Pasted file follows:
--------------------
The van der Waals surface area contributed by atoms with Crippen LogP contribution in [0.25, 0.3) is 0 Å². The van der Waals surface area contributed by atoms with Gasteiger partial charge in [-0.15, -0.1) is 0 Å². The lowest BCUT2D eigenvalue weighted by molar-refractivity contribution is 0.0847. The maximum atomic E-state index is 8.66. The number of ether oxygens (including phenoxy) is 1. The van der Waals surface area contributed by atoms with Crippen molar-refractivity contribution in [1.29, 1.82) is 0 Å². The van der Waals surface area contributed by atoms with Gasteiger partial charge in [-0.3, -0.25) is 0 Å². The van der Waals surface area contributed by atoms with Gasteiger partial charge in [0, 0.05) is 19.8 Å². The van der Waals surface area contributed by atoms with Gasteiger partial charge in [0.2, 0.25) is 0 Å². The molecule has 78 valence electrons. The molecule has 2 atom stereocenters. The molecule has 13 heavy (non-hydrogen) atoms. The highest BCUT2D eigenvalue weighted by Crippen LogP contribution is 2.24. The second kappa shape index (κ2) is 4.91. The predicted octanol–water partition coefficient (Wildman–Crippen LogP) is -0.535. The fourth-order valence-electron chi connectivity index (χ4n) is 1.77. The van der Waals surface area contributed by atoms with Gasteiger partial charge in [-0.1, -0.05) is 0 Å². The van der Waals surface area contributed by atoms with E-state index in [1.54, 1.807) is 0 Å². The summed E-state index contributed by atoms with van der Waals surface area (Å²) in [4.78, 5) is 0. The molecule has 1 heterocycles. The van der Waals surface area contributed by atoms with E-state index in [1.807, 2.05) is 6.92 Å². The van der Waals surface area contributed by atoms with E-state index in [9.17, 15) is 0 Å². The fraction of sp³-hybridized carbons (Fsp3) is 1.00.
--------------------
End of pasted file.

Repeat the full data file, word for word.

The van der Waals surface area contributed by atoms with Crippen LogP contribution in [0.25, 0.3) is 0 Å². The van der Waals surface area contributed by atoms with Gasteiger partial charge in [-0.15, -0.1) is 0 Å². The lowest BCUT2D eigenvalue weighted by molar-refractivity contribution is 0.0847. The maximum atomic E-state index is 8.66. The number of ether oxygens (including phenoxy) is 1. The van der Waals surface area contributed by atoms with Crippen molar-refractivity contribution in [1.29, 1.82) is 0 Å². The van der Waals surface area contributed by atoms with Gasteiger partial charge in [-0.3, -0.25) is 0 Å². The van der Waals surface area contributed by atoms with Gasteiger partial charge in [0, 0.05) is 19.8 Å². The van der Waals surface area contributed by atoms with Gasteiger partial charge in [0.2, 0.25) is 0 Å². The molecule has 78 valence electrons. The molecule has 2 atom stereocenters. The molecule has 13 heavy (non-hydrogen) atoms. The highest BCUT2D eigenvalue weighted by Crippen LogP contribution is 2.24. The second kappa shape index (κ2) is 4.91. The predicted octanol–water partition coefficient (Wildman–Crippen LogP) is -0.535. The fourth-order valence-electron chi connectivity index (χ4n) is 1.77. The van der Waals surface area contributed by atoms with Gasteiger partial charge in [-0.1, -0.05) is 0 Å². The van der Waals surface area contributed by atoms with E-state index in [1.54, 1.807) is 0 Å². The summed E-state index contributed by atoms with van der Waals surface area (Å²) in [4.78, 5) is 0. The molecule has 1 heterocycles. The van der Waals surface area contributed by atoms with E-state index in [1.807, 2.05) is 6.92 Å². The van der Waals surface area contributed by atoms with E-state index in [9.17, 15) is 0 Å². The fraction of sp³-hybridized carbons (Fsp3) is 1.00.